The Idaho Falls Temple Rededication Ceremony will take place on Sunday, June 4, in three separate sessions broadcast from the temple to the church’s stake centers. The dedication ceremonies are not open to the public. LDS members ages 8 and up, who have received recommends from their leaders, are able to watch the ceremony.
Temple rededications are often celebrated with a Youth Cultural Event, and the one Pocatello is hosting on Idaho State University’s campus is expected to involve the largest number of youth to date.
According to the Idaho Falls LDS website, the 70-minute program at the Holt Arena on June 3, entitled “Temple by the River — Reflections,” will “include a brief narrative of the history of the Snake River Valley, interwoven with drama, music, and dance — including a choir of 500 young people. A massive screen at the east end of the arena will magnify the action on the floor and be broadcast to each stake center in the temple district.”
In regards to the logistics of executing an event this large, Batt said, “I’m a little nervous about managing 12,000 youth in one place, but the people of Pocatello have been so incredibly helpful with providing ushers, parking, housing, even golf carts with six backups for the Church leaders. Everyone there has been so willing to help.”
Meservey said that the youths will arrive in cars Friday night for a practice and then return home. Then they’ll return Saturday morning and stay until the end of the event that night.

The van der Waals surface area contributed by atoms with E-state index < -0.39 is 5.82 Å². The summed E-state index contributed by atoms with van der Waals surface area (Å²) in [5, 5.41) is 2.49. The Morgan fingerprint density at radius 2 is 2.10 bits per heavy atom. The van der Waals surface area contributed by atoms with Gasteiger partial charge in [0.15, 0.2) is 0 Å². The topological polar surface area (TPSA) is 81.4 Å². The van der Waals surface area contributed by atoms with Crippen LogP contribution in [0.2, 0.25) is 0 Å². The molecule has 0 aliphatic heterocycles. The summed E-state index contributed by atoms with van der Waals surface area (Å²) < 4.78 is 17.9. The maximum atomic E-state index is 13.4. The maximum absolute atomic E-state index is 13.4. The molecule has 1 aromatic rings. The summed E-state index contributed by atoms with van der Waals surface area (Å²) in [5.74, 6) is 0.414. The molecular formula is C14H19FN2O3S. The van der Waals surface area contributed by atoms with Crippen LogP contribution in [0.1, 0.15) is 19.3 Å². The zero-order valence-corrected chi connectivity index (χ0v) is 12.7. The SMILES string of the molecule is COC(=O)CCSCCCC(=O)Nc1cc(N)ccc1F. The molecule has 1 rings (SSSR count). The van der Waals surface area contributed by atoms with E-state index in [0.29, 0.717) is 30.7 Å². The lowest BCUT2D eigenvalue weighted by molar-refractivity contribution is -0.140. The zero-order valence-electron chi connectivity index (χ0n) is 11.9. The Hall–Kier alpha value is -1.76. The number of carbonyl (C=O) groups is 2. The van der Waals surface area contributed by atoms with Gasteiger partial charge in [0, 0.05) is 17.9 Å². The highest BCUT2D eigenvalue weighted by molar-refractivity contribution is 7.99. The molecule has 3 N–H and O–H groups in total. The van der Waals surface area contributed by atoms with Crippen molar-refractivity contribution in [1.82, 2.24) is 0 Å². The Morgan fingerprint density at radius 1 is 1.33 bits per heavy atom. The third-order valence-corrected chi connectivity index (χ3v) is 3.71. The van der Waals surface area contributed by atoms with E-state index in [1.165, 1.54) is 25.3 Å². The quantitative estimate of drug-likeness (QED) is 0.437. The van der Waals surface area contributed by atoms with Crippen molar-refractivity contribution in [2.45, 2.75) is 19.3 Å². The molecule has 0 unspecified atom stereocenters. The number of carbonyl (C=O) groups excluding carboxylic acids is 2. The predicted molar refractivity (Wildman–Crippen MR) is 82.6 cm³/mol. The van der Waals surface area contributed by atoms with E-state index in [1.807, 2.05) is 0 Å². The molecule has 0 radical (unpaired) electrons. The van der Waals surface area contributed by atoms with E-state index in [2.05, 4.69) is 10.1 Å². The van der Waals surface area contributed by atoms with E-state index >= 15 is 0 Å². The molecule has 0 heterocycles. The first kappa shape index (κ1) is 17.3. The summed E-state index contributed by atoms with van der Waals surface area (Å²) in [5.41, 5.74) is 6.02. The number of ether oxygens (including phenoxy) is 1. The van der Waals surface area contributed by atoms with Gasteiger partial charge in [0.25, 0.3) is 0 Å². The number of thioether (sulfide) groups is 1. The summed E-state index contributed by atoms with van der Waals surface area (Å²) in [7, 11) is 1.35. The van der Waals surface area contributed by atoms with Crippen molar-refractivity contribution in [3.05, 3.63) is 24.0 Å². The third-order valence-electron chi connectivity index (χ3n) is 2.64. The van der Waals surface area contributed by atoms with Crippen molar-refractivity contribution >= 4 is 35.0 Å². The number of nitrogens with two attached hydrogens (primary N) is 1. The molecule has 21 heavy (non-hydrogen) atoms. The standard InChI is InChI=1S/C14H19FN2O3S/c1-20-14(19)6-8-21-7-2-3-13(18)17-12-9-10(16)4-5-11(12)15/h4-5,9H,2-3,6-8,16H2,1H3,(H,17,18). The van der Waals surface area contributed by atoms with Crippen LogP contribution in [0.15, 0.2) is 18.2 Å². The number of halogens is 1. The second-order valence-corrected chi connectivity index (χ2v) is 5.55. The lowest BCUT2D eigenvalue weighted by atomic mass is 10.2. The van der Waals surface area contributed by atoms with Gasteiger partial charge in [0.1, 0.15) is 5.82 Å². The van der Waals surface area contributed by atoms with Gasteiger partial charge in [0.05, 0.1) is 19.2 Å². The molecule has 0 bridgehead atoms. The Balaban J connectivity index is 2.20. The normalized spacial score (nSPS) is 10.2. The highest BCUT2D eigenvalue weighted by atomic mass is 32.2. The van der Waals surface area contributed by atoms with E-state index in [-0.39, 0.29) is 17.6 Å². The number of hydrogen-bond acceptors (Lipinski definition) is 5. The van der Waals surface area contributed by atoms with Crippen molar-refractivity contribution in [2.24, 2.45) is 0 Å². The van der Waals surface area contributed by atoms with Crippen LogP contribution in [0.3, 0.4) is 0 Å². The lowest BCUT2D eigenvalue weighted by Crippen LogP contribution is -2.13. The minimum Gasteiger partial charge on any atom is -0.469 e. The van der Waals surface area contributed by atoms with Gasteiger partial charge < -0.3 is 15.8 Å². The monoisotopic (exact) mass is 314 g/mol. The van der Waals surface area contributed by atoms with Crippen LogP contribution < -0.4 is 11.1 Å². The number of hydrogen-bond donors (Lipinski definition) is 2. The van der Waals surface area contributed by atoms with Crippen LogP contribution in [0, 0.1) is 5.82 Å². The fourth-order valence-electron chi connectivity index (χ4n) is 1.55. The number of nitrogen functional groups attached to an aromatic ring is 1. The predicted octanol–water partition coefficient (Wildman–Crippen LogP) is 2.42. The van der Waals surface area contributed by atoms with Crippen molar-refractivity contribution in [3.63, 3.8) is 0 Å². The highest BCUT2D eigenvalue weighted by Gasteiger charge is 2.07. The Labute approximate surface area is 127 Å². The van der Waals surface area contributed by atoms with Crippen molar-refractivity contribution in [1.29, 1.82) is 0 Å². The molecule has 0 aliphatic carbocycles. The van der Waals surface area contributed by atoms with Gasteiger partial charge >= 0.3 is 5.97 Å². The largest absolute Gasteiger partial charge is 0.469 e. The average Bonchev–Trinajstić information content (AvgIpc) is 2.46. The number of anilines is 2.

Each group of six youths will have one chaperone. They will not be allowed to leave Holt Arena because of safety concerns. So they will bring sack lunches and extra bathrooms have been provided. Those traveling from far away will be housed in LDS homes in the Pocatello area.
Events of this proportion require an immense amount of time and planning.
“My kids don’t think I like them anymore!” Batt jokingly stated.
Meservey added, “It has become almost a full-time job,” on top of her being the director of the Idaho Falls Sounds Summer Musicals.
Batt said everyone involved in the Youth Cultural Celebration has donated their time and their talents. Meservey said that there is an “army” of people who help. They sew costumes, design sets, construct sets, create props, write and find music, coordinate tickets, direct the choir, choreograph and direct the dances, and manage the audio/visual needs.
Except for the Native American and Spanish dance music, all of the musical numbers are either original pieces or original arrangements.
Meservey and Ronda Groberg, who is one of the co-chairs of the Youth Cultural Celebration under Batt, wrote lyrics for two of the four original pieces. Local artists, Terry and Linda Hale, set the pieces to music and wrote original works of their own, including one to celebrate potatoes that’s called “Spuds.” Eric Wenstrom, another Southeast Idaho native, made arrangements of all the other music.
“The goal of the Youth Cultural Celebration is for the youth to learn about the temple and want to set their sights on keeping strong and pure and want to attend it in the future,” Groberg said.
Meservey added, “I do it because I value the temple, my religion and I love the youth. I and other leaders want them to stay pure, clean and true. We want them to experience something they will remember so that when they are faced with things like drugs or other trouble, they will think, ‘Maybe I really don’t want to do that.’”
This article was originally published in the Idaho State Journal. It is used here with permission.